I do not say that this approach is the best way forward for all Indian biotech companies, but it has truly brought interesting outcomes to our company. Bharat Serums and Vaccines was initially set up with a paid-up capital of USD10.000, which – when I took over in 1987 – still did not exceed USD10 million. In 2018, BSV stands a profitable company displaying top line results of over USD120 million, with 30 percent of our sales coming from international markets.
Historically, gynecology has been BSV’s main area of focus, and this TA makes up around 80 percent of the company’s sales. How would you rate the growth prospects of this niche in India moving forward?
We believe that the women’s health segment in India still offers tremendous opportunities, while it has been growing at a CAGR of 20 percent over the past years. In terms of new growth avenues, we noticed that some mature products are no longer available in the country though they are still highly needed, while there is also a growing demand for natural products, especially for well identified conditions that would not exclusively require chemical products.
An unsolved issue with urine-derived fertility injectable drugs relates to the fact that there is a possibility of batch to batch variation due to the variability in the starting material. As a result, BSV decided to develop the world’ first recombinant product in the fertility area, which would allow to eliminate variations as all products will originate from the same cell line. We are still enrolling patients for our Phase I clinical trials, which has been advancing at a very interesting pace. Leveraging recent technology advancements, I believe this first-of-its kind product could moreover be reasonably priced and consistent than urine-derived fertility products.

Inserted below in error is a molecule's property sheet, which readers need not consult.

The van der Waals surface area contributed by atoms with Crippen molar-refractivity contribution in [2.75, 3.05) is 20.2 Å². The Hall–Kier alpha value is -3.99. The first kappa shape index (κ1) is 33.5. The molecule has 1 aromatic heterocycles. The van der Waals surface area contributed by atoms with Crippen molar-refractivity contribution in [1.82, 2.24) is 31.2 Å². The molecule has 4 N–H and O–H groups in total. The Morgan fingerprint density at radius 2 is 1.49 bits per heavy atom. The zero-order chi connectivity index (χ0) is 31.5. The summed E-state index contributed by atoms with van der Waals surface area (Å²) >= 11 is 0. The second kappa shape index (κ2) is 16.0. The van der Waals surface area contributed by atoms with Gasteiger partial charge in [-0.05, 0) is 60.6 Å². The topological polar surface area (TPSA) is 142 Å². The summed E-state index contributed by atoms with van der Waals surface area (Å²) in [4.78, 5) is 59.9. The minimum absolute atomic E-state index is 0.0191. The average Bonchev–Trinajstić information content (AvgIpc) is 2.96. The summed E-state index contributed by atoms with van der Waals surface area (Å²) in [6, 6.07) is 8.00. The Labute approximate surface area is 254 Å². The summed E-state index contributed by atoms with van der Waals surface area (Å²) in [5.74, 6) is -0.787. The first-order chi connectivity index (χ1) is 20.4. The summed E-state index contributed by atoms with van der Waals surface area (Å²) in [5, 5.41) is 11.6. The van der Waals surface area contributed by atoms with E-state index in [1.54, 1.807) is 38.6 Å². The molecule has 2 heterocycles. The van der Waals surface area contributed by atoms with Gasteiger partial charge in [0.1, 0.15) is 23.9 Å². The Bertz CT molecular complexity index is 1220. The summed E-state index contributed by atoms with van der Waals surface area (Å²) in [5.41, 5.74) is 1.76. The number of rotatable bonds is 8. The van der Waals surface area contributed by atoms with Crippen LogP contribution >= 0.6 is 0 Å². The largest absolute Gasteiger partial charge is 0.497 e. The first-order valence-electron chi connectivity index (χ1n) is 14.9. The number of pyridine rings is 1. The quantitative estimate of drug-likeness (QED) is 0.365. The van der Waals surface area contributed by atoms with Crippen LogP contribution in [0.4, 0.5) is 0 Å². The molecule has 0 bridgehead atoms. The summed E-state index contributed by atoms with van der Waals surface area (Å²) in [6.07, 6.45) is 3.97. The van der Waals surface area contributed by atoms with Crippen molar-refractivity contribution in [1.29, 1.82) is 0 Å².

Vaccines also emerges as a promising field, and BSV is already teaming up with one of the world’s largest manufacturers of vaccines for a product targeting women amongst other areas.
Last but not least, one should not overlook the fact that many diseases are still under diagnosed among the Indian population, therefore nurturing the demand for rapid diagnosis could enable physicians to perform comprehensive screenings within a few minutes.
Growing demand in the women’s health segment has caught the attention of an every-increasing number of competitors. What will be the key success factors to outperform the competition?
A key aspect to consider relates to sales management, and we will put a special emphasis on continuously increasing the productivity of BSV’s 300 sales reps active in the fertility arena. Although our company’s headcount is smaller than those of some Indian heavyweights, BSV’s revenues per person places our company as one of the top performing players in the Indian industry. This is due to the quality of our differentiated portfolio of complex products and to our efficient sales monitoring. Looking forward, one of my overarching objectives is to significantly strengthen the training of our sales reps and provide them with more science-based selling methods.